Hewlett-Packard, the slow-change artist

Austrian economist Joseph Schumpeter is usually credited with using the term “creative destruction” to describe how capitalism evolves by supplanting the old with the new. But it’s a fair bet that Schumpeter never could have imagined how creatively Hewlett-Packard Co. has managed its own destruction.

Arguably the founding engineering firm of Silicon Valley when it was created by Bill Hewlett and David Packard in 1939, HP has been on a more than decade-long stumble dating back to before the appointment of the glamorous Carly Fiorina as chief executive in 1999.

Fiorina was ousted in 2005 and replaced by Mark Hurd, who was the un-Carly, charisma-wise. Hurd’s command of financial spreadsheets was a byword but his answer to the company’s financial stress and strain was to cut the budget for its fabled research and development program.

Meanwhile there were boardroom intrigues and scandals galore. When Hurd was ousted last year, purportedly as the result of an extremely baroque and still not well-explained scandal involving maybe sex and maybe not, he was replaced by the third outsider in a row, Leo Apotheker, who had been looking for a job months after having been ousted from a top-level post at the German software company SAP.

Since Apotheker’s appointment last fall, HP has given the impression of a company that doesn’t know if it’s coming or going, to quote Billie Holiday. The shares are down about 17% since the beginning of this year; they lost about a fifth of their value in the week after HP announced it would dump its PC business and double down on business services through the $10.3-billion purchase of the British software company Autonomy.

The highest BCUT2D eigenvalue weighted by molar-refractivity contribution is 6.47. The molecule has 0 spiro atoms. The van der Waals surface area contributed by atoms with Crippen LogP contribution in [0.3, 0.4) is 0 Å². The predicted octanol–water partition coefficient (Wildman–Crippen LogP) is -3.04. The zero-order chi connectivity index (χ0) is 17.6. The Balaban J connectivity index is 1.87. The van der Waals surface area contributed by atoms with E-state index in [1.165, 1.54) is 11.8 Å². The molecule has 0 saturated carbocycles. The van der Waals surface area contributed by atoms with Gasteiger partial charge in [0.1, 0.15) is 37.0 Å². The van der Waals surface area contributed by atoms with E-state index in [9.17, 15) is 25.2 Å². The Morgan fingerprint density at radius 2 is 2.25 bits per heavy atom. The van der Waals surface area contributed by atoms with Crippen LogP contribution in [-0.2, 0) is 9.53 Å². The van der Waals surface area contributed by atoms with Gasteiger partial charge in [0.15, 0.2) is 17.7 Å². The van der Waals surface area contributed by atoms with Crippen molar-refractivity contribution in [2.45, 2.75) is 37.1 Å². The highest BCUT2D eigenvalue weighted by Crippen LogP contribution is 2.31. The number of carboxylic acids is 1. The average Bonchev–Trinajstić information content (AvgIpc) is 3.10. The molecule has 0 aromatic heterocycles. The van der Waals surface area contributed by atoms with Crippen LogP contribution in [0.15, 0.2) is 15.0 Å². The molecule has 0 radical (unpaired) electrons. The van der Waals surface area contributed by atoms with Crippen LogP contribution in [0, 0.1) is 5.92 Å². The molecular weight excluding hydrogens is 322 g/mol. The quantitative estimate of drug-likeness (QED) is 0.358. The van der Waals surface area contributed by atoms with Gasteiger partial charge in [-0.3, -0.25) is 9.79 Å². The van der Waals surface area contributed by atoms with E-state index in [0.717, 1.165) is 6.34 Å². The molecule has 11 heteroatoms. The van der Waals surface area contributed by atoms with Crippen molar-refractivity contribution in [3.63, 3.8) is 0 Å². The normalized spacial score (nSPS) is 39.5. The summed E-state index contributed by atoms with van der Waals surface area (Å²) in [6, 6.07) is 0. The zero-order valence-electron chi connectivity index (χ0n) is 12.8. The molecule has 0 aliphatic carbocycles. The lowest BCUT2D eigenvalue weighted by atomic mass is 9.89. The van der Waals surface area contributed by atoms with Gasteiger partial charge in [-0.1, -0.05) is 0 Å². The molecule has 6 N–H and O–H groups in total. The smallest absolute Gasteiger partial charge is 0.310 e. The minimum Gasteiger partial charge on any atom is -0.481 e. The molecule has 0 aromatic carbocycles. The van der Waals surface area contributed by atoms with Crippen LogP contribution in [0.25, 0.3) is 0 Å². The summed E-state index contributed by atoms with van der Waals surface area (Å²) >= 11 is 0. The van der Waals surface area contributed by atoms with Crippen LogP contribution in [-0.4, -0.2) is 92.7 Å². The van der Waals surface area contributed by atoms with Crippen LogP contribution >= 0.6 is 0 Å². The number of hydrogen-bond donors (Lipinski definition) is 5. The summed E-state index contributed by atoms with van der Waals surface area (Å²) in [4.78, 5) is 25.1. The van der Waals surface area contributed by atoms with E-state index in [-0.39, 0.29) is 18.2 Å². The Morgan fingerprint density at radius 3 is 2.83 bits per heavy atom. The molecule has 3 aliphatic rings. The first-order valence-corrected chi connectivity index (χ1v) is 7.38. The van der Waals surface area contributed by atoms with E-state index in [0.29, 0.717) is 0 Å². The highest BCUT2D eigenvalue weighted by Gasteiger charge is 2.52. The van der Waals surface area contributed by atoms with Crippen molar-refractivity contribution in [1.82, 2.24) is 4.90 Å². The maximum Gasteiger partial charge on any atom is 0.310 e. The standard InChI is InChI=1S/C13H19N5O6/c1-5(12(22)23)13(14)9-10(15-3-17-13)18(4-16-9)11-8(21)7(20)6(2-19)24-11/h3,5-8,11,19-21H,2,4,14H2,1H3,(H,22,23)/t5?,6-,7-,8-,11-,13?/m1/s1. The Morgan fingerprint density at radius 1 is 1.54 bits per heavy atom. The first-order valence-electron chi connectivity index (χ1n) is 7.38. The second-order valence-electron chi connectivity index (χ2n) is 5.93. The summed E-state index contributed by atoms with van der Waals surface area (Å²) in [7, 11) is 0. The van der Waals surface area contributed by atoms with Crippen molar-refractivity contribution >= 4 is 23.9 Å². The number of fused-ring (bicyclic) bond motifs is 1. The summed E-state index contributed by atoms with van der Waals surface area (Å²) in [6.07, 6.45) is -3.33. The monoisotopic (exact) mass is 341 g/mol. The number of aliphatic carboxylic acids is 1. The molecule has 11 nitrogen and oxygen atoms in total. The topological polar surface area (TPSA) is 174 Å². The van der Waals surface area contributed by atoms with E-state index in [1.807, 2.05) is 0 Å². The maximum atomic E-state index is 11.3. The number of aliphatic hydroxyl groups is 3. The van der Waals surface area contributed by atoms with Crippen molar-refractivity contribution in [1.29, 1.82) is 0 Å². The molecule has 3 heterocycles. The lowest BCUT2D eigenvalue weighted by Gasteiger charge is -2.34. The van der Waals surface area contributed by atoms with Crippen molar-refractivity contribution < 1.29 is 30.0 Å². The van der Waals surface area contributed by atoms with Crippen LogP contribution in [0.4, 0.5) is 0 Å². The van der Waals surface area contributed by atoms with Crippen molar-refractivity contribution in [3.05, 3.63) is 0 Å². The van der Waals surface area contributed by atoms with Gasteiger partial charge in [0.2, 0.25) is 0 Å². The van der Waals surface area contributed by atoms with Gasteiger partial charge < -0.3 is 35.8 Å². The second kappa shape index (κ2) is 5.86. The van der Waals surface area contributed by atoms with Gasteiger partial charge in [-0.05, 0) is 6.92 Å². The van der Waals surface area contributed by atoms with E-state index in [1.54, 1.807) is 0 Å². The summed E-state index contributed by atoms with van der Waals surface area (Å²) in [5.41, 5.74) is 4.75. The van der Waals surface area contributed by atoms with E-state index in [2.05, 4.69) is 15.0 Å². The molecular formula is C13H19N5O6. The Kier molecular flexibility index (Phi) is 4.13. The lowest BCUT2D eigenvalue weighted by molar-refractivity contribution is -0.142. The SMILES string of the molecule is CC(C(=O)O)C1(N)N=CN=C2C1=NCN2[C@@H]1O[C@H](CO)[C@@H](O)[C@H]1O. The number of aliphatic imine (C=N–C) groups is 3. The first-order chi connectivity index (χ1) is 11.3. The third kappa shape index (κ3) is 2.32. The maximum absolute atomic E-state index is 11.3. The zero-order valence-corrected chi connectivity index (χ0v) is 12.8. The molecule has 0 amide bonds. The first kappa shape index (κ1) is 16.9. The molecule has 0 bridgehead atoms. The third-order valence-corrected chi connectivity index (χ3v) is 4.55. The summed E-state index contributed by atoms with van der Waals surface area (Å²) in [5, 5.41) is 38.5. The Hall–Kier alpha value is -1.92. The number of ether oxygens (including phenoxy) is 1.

Plainly, HP is grappling with some unique corporate issues. But there’s another phenomenon at work, related to Schumpeter’s insight. And that’s the difficulty all businesses face in managing technological and social change.

Even the most dynamic, best-managed juggernauts can get blindsided by what the future conceals just around the next corner. Google is just now catching up with social networking, and Microsoft had to remake its corporate strategy around the Web in the mid-1990s.

As Marc Levinson documents in a new book, the Great Atlantic & Pacific Tea Co., or A&P, became the biggest retailer in the world in the 1920s and maintained its domination for decades, but didn’t see Wal-Mart coming. It’s since been reduced to a regional supermarket chain in bankruptcy. Whole industries can be threatened by technology -- in our day, think of broadcasting and, ahem, newspapers and magazines.

In fact, companies that can survive upheavals of the type faced by HP are the exception, not the rule. Of the original 12 components of the Dow Jones industrial average as established in 1896, only one is still in the index: General Electric. Indeed, of the 30 companies that composed the Dow in January 1987, when the index crossed the 2,000 threshold for the first time, nine don’t even exist in their 1987 guise anymore.

The roster of companies that have survived multiple technological upheavals, transforming themselves over and over again, is even shorter. IBM is one, and GE another (though GE has been looking a bit green around the gills lately).